Singer who died at her peak inspires future stars
Though the vibrant and attractive singer would have been mourned regardless of her profession, the sense of lost potential brought added poignancy to the death. So friends and family decided that the music should live on. They began fund-raising to establish scholarships for other emerging talents.
Last night, the first 10 winners of the Susan Chilcott Scholarship were announced at a ceremony in London. The youngest was Katrina Broderick, 23, whose award will help to fund living costs for the opera course at the Guildhall School of Music and Drama, to the eldest, Emma Gane, 31, who is a freelance singer awarded funds for private lessons from the renowned British singer Dame Ann Evans.
Placido Domingo, who had performed with Chilcott and is patron of the scholarship scheme, said she was a wonderful person who understood that success depended not only on great talent but on sustained hard work. "She was also one of the most generous and bravest artists of our time. I am delighted that this scholarship in her memory is able to support a new generation of talented singers as they receive the tuition and training that will help them to achieve their full potential. I hope it goes from strength to strength."
Jonathan Dimbleby, the broadcaster who was close to the singer in the last months of her life, said the idea had been discussed with her before she died.
"She was much too modest herself to have had the idea. But we're trying to honour her memory in a way that will give some point to the awful pointlessness of sudden death and will put her name to good use by encouraging and helping talented singers to achieve potential. She was a very understated but magnetic personality and touched people who heard her sing," he said.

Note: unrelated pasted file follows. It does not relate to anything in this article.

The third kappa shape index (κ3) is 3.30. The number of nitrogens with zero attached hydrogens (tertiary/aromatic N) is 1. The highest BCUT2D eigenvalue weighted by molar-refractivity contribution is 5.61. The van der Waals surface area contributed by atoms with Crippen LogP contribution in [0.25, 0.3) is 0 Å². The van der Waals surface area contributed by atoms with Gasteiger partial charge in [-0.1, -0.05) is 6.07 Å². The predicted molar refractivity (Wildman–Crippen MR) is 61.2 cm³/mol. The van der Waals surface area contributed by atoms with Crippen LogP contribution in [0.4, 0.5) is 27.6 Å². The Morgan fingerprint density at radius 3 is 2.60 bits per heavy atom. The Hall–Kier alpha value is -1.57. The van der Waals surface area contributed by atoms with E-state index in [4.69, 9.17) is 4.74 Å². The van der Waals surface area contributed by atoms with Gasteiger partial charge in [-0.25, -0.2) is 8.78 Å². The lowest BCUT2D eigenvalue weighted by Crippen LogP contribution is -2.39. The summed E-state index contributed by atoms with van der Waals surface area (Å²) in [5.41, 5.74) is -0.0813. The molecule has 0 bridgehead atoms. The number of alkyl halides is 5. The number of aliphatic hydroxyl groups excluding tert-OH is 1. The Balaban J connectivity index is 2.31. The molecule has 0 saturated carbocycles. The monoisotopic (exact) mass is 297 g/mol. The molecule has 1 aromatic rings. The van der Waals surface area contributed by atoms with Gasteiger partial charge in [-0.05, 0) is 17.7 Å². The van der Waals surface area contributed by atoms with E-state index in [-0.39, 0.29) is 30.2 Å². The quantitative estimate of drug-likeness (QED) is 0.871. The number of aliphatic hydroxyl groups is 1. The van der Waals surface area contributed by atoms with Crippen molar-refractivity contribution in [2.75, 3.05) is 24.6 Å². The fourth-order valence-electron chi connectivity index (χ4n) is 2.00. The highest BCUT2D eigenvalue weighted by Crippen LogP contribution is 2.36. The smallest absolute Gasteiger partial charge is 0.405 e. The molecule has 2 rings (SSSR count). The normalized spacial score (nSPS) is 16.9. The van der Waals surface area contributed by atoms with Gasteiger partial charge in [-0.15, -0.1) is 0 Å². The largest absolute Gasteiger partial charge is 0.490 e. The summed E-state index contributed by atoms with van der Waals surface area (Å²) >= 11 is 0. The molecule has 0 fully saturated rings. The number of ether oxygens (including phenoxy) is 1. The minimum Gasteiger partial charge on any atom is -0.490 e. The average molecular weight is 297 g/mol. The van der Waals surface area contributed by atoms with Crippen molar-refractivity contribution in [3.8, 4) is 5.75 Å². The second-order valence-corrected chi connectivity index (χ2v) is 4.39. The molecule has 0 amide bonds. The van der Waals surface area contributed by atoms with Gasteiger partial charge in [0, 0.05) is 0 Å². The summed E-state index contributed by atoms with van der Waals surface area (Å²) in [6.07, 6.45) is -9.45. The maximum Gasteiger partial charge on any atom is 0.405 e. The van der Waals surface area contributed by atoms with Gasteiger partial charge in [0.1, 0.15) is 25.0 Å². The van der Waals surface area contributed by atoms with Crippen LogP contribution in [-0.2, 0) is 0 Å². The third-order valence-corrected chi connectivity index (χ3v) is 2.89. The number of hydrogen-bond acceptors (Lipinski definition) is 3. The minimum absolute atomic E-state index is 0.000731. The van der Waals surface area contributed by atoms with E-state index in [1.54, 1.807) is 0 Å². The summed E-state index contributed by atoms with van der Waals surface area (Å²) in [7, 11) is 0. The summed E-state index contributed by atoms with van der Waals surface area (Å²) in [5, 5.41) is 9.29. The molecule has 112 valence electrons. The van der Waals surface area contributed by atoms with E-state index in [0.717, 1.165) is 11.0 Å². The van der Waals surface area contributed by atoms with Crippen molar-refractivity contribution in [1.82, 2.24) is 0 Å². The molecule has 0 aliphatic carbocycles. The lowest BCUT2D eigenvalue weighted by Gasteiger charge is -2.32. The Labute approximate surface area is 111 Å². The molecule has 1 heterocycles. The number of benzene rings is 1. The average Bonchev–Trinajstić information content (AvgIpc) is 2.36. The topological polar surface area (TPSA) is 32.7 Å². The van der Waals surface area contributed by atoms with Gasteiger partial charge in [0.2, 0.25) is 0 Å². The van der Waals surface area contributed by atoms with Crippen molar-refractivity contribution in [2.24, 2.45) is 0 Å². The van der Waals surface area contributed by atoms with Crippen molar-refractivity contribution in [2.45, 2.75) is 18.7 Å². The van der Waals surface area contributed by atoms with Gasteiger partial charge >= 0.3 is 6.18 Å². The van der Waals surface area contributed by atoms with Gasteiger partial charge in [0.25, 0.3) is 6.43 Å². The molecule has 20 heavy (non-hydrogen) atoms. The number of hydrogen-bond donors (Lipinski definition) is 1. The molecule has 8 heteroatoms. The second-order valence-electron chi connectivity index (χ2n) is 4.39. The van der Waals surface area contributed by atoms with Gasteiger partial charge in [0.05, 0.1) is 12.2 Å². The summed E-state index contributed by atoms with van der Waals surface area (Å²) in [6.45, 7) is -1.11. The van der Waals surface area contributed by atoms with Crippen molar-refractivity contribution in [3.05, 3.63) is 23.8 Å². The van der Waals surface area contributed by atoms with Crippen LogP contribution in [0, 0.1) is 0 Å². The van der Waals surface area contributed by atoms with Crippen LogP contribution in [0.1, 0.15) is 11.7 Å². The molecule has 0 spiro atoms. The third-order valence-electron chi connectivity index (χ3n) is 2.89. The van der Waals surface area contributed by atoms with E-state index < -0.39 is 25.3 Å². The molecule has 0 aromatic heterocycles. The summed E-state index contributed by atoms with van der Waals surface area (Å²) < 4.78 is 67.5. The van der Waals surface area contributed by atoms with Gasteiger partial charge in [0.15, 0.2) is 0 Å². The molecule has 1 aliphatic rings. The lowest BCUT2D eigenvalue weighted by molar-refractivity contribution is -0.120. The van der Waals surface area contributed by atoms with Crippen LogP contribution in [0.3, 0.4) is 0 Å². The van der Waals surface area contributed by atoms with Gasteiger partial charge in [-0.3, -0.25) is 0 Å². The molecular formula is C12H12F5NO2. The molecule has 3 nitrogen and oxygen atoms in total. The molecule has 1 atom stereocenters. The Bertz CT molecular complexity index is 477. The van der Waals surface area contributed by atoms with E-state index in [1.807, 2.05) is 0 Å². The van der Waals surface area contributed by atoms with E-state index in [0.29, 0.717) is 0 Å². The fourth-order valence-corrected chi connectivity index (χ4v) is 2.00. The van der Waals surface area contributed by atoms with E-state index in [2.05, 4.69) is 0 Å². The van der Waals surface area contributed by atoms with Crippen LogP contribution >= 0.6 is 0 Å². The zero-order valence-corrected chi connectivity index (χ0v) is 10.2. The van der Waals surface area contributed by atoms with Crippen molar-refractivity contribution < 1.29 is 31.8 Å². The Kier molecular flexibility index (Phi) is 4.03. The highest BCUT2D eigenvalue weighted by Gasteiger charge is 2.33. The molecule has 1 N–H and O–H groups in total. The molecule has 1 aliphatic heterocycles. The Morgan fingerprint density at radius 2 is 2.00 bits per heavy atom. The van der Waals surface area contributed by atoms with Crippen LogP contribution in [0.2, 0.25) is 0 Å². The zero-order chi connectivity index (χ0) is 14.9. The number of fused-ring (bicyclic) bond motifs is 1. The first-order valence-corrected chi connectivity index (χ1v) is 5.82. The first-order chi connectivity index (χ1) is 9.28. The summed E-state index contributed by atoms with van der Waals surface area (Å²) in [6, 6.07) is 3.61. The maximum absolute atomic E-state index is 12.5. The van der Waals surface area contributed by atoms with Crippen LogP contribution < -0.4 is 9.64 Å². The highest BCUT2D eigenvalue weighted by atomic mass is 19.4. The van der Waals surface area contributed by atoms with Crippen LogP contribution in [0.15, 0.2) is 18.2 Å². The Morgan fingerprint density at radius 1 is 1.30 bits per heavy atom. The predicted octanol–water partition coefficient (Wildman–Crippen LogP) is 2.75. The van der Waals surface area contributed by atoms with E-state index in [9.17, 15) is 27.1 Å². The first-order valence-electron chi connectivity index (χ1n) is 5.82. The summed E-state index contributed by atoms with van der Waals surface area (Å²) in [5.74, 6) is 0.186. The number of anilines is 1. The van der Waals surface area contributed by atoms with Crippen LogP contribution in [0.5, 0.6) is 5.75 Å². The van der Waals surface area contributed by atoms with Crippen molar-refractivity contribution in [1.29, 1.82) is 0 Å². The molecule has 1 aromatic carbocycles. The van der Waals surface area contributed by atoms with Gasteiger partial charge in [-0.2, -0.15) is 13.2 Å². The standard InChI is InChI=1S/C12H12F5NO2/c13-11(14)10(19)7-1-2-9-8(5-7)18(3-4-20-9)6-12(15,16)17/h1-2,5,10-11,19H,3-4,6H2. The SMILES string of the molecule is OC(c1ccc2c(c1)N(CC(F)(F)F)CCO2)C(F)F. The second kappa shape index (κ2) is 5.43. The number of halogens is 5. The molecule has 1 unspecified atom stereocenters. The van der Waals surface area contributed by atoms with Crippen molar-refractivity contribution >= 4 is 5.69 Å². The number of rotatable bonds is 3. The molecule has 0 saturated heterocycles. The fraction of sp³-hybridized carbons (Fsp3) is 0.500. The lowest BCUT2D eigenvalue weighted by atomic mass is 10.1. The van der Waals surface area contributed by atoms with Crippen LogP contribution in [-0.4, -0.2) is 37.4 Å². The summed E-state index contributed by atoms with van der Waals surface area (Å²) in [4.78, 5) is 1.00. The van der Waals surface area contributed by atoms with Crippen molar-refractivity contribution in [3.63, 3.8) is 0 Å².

Seventy applications were received for the scholarships, which were decided by a panel including the soprano Dame Josephine Barstow and Iain Burnside, the Radio 3 presenter and pianist who now looks over Chilcott's son, Hughie.
The recipients were seeking help for everything from language tuition to private lessons from distinguished performers.
Mr Dimbleby said: "It's a very hard graft being a singer. Quite modest amounts of money can go a long way to help people pursue a course they want to pursue or have lessons with a particular maestro."
Game of Thrones
Arts & Ents blogs
- 1 Barbarians vs Samoa interrupted by sprinklers as fans criticise lack of Wi-Fi and poor seating at West Ham's Olympic Stadium
- 2 Watch the Supermoon live: How to see the brightest Moon of the year tonight
- 3 Hulk Hogan wants to be Donald Trump's running mate in the US Presidential election
- 4 Blood Moon and Supermoon: September to bring brightest – and dimmest – full Moon of the year on same night
- 5 David De Gea to Real Madrid: Real finally get their man with £29m bid for Manchester United goalkeeper
Game of Thrones season 6: Jon Snow theorists believe Ned Stark's son may have a twin sister
Edinburgh Fringe 2015: Monty Python-inspired Australian Sam Simmons wins comedy award with 'very silly' show
X Factor hopeful Mason Noise: 'How is Cheryl Fernandez-Versini in the music business, let alone a judge?'
Game of Thrones season 6: Director promises most exciting premiere yet 'starts off with a bang'
Star Wars: The Force Awakens: Online toy marathon to launch new film
Climate change: 2015 will be the hottest year on record 'by a mile', experts say
'Women only' train carriages: Jeremy Corbyn unveils radical move to tackle public harassment
Black holes are a passage to another universe, says Stephen Hawking
Iain Duncan Smith 'should resign over disability benefit death figures', says Jeremy Corbyn
Tony Blair attacks Jeremy Corbyn's 'Alice In Wonderland' politics
Theresa May says migrants should be banned from entering the UK unless they have jobs lined up